by admin on May 02, 2006 12:08pm


Swimming is my cure for jet lag.  I am currently at the MES 2006 (Microsoft Executive Summit) in Mumbai (Bombay), India – an annual event for the top 250 CIO’s in India.  I’ve been here a couple days and have been waking up at 3am, so my cure has been a pre-dawn swim in the hotel pool.  The hotel I’m staying at has a nice pool, right next to Powai lake and it’s protected forest, where I later learn is a natural home to leopards and alligators, which keeps me alert while swimming solo.

MES 2006 is a great opportunity to meet many of the top CIOs, IT decision makers and partners in India and I’ve been enjoying it immensely.  I did a presentation on our platform strategy, people-ready businesses, and in particular how we think about ‘coopetition’ in this strategy.  One of my favorite things about this job is talking to customers about their IT environments, issues and dreams.  What has been fascinating about my conversations here in Mumbai has been the many different ways customers have designed and architected for interoperability.  From banks to manufacturing companies to consulting services, almost every customer or partner I’ve met with has an interesting story about interoperability in their IT environment.  No surprise really, heterogeneity is part of any large IT system, but the recurring theme I’ve noticed here is the pragmatism and clarity of focus on where and when interoperability is needed.  And if you’ve ever spent time on the roads in Mumbai, you’ll realize that interoperability is part of everyday life!

One Microsoft partner I had dinner with explained a very large, multi-tier system they build and sell which uses Windows, Unix systems, and a mainframe – all for one application (it is a large and critical application, so this isn’t really overkill for what they do).  Although they want to eventually migrate from the mainframe for cost reasons, they have chosen technologies to get the job done as best suited their needs and skills.  And – importantly – they factor interoperability into every architectural plan, RFP, or design that they think about – it’s as important to them as feature functionality or testing.  It’s a core part of their maturity model.  So what do they look for to qualify something as ‘interoperable’?  Open and mature standards that have industry wide acceptance.  They also understand the difference between open standards and open source, and gave me a very lucid walkthrough of the differences.  Simply put, they explained that open source is a development and distribution model and open standards are specifications that can be applied to interfaces and technologies to enable data exchange.  It is that clarity that, I believe, has helped them to design for interoperability with their eyes wide open.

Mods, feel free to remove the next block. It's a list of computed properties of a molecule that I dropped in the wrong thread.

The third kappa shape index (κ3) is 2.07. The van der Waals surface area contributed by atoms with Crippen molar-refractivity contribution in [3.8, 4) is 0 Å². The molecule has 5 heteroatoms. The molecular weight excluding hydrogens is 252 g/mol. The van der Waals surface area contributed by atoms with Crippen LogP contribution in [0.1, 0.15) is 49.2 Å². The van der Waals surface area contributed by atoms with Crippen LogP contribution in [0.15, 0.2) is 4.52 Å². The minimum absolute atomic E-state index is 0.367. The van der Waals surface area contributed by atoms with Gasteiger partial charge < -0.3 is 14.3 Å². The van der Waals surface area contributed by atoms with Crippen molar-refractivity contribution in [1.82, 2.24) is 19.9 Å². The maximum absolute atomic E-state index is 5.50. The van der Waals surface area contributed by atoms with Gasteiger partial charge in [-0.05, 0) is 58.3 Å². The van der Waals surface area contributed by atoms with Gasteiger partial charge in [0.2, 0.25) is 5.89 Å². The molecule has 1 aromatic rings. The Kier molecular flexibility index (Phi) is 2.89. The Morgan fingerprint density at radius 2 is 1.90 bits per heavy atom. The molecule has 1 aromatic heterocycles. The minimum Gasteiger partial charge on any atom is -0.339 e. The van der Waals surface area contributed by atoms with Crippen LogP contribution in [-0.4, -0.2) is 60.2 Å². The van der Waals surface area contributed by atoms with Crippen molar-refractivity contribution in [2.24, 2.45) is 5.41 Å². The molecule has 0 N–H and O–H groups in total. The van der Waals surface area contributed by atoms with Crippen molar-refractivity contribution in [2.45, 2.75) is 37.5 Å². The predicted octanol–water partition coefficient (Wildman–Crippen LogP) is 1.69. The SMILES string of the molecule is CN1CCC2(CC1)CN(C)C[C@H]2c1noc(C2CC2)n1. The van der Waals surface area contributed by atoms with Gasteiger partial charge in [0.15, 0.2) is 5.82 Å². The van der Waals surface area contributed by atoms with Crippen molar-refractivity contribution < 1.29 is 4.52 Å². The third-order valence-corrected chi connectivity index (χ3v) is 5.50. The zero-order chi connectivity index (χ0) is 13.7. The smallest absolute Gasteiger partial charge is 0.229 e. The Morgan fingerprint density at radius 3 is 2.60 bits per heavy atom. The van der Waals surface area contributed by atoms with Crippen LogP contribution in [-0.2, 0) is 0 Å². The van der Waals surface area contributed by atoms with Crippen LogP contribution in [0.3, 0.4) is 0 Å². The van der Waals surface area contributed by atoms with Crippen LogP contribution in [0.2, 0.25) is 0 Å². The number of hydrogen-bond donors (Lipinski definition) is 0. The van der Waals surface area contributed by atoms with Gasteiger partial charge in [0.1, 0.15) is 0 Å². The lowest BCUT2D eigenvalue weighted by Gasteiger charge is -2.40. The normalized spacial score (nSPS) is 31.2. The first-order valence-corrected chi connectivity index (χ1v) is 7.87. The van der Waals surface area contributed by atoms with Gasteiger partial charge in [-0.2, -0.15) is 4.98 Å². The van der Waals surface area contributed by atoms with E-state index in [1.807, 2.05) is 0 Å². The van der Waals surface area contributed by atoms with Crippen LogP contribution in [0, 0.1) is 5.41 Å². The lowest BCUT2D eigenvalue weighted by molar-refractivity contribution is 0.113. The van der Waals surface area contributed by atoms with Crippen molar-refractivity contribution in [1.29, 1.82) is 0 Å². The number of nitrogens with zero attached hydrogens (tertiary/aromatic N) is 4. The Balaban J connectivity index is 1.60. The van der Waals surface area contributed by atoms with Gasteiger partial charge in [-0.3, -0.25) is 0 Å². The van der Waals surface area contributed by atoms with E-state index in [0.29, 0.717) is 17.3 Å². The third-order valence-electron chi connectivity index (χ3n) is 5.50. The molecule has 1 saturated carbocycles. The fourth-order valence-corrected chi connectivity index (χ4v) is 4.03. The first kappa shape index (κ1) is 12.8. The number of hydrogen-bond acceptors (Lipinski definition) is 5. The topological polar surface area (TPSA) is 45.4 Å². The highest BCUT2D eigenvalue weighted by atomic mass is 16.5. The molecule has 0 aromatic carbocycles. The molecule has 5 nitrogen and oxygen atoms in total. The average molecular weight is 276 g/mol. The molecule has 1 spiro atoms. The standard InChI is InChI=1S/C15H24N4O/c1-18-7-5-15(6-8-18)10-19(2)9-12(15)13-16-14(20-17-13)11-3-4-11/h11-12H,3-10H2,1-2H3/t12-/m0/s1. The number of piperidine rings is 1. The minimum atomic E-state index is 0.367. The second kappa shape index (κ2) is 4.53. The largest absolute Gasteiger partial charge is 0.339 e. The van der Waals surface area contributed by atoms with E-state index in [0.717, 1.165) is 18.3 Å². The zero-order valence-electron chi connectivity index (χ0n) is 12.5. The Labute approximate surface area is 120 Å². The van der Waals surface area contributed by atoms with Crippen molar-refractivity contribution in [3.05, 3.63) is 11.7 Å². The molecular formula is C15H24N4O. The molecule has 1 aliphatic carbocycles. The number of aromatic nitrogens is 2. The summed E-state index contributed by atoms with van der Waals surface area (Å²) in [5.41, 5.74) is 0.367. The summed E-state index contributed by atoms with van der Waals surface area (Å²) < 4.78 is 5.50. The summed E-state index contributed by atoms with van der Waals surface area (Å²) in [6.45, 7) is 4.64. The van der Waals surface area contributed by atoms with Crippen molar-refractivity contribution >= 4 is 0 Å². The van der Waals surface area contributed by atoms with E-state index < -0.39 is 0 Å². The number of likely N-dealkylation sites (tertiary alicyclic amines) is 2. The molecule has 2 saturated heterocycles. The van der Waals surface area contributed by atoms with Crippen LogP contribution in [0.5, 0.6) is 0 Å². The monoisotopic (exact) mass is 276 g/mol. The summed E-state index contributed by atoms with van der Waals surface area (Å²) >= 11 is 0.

One more thing.  I had a customer meeting where I heard a great description of IT value.  We were talking about software utilization, the dreaded ‘application backlog’ that many CIO’s face (CIO magazine has a great column on this here).  When I asked about their deployment experiences with Microsoft software, the customer told me a story about their instant messaging deployment.  Within 48 hours of deploying Microsoft Live Communications Server for instant messaging and collaboration, they had over 16,000 people utilizing the product.  He then said, “Listen Bill, it is actually quite simple, when I can deploy software that immediately 16,000 people start using on their own because it’s important and useful to them, that is value.”  Clear and simple definition of value: people use it on their own volition - something we should all remember.

Although swimming does help jet lag, coffee is equally important, so it’s now time to go find some.   Until next time, may you avoid stray leopards.  -Bill